Wednesday, March 02, 2005

NYPD Blue - Goodbye, Farewell, and Thanks

On the same day that Alaska senator and chairman of the US Senate Commerce Committee, Ted Stevens, announced that he would support an extension of the FCC indecency regulations that cover broadcast TV to cable TV, the groundbreaking show that tested those regulations from the beginning has left the air. The last NYPD Blue to air was not quite as edgy as the first. There were no bare asses or almost exposed female nipples , and the famous dictionary of words that could be used has apparently shrunken somewhat. I doubt that today Andy Sipowicz would be able to grab his crotch and shout "Ipsa this you pissy little bitch."

It doesn't really matter of course. The point was never really to shock. It was much more about reflecting the realities of "the job" and the people who did it. The aim of series creator David Milch and his adviser, friend and later Executive producer of the show, former New York Police detective Bill Clark was to make a show as real as American TV would let it be. And while Law & Order which debuted three years earlier was all about the cases and never the people, on NYPD Blue was about the people. The cases they worked were part of the way we found out about them. The people were interesting because, as is rarely the case in television but is necessary in great drama, they were shown "warts and all", and there were some pretty prominent warts.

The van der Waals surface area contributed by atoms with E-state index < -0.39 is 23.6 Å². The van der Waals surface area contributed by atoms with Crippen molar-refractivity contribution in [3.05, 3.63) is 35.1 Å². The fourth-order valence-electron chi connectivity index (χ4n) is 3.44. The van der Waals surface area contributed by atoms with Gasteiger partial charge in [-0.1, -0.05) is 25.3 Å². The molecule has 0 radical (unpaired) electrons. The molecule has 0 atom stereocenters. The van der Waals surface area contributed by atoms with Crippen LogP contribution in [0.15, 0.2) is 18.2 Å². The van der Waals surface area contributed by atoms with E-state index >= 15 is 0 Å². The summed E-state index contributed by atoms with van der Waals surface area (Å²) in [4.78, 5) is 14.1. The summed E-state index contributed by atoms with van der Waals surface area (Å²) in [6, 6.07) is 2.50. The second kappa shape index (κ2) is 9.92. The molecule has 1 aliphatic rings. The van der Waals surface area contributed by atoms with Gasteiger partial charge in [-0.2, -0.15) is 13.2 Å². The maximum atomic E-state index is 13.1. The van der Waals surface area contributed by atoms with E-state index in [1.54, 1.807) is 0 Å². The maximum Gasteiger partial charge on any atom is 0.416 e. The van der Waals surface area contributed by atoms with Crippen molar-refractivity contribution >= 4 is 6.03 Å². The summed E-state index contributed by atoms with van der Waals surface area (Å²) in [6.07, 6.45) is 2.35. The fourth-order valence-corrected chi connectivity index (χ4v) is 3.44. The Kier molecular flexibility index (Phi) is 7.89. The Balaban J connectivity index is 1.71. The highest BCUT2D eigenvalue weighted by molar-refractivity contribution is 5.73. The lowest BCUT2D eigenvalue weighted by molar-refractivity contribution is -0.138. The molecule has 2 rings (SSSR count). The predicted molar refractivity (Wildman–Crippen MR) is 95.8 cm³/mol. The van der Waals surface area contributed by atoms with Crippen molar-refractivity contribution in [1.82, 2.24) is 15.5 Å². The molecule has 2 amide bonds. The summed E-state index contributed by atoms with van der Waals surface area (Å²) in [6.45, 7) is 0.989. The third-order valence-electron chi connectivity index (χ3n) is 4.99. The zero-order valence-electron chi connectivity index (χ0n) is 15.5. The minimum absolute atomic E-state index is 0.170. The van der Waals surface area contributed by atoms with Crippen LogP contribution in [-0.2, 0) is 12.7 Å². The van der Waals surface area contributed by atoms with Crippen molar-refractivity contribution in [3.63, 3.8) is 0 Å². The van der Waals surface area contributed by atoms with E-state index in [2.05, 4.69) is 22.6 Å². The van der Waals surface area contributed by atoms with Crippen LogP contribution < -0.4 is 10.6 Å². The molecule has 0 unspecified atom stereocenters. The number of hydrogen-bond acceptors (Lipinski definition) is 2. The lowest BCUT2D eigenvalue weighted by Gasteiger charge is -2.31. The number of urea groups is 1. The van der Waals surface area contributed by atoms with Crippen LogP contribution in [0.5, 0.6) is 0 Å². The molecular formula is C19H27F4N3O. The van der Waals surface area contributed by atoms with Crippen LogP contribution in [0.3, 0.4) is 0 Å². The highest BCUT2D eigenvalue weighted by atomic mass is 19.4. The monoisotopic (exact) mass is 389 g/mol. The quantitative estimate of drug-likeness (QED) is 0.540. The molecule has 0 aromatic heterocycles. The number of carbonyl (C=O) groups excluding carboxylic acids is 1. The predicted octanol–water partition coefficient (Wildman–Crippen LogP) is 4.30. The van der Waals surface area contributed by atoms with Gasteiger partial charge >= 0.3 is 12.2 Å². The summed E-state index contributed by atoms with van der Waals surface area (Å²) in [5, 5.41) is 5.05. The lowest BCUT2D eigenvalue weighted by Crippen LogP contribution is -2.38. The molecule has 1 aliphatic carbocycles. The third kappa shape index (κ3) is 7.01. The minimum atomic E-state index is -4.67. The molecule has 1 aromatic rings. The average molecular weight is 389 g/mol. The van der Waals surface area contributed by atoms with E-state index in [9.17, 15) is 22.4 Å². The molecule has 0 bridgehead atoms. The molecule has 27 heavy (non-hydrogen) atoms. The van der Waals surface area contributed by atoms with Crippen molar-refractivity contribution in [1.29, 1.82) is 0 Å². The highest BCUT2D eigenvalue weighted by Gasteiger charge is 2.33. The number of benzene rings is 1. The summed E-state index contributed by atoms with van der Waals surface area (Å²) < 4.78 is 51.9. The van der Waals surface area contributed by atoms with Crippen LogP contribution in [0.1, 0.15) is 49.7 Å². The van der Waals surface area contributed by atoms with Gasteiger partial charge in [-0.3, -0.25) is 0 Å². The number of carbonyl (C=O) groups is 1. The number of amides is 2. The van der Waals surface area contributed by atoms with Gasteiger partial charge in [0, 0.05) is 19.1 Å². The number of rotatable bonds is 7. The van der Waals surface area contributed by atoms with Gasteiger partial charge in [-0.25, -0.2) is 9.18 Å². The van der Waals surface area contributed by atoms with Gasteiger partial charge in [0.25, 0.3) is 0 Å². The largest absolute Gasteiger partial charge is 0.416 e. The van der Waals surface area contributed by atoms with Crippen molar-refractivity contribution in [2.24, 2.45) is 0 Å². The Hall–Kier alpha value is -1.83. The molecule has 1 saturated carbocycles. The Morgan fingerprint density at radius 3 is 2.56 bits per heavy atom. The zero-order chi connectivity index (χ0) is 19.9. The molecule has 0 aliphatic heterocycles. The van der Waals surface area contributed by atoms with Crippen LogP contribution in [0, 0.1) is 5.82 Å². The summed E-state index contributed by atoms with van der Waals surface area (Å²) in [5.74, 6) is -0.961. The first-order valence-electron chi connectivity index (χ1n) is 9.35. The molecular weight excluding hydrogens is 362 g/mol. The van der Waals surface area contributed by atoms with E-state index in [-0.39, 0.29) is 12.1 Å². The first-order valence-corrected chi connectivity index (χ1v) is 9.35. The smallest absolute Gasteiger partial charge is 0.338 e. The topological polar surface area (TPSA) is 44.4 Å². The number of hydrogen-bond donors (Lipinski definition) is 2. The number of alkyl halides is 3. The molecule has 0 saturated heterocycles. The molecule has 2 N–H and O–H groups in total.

As the special that aired before the final episode showed, NYPD Blue evolved through a series of stages. The first year of the show was very much about David Caruso's character John Kelly. Sipowicz was a major figure but it was Kelly and the storylines that surrounded him that were the focus. The problem was that Caruso sincerely believed it and thought that the world was his oyster bar and being tied to a series was keeping him from enjoying it. He left acrimoniously and I think the show was better for it. I certainly think that the show wouldn't have lasted 12 years with Kelly as the focus. What Caruso leaving did do was to give Dennis Franz and his character Andy Sipowicz a more prominent role by bringing Jimmy Smits in to play Bobby Simone. The relationship between the two was far closer to being equals than it was with any of the other partners that Andy had. It was illustrated in the special with the clip of Simone and Sipowicz singing "Duke of Earl" together in the car, something that Bill Clark and David Milch did on at least one occasion. It was an intimacy that wasn't shared with any subsequent partners. When Jimmy Smits left the show in 1998 and was replaced by Rick Schroeder, the chemistry changed. Schroeder's Danny Sorenson was never an equal to Sipowicz; rather he was a cipher that Andy was never able to crack which made the character's departure wrenching. Finally there was Mark-Paul Gosselaar. His character, John Clark Jr., was a pupil. He was also a Sipowicz in the making buffeted by personal problems that drove him towards despair and addiction, but this time Sipowicz was able to see the problem and catch it. This evolution in the show was also an evolution of Sipowicz. He went from Andy the drunken screw-up with Kelly, to Andy the guy who tries hard but sometime slips with Simone, to Andy the guy who has all this stuff to teach but doesn't know how with Sorenson, to Saint Sipowicz with Clark.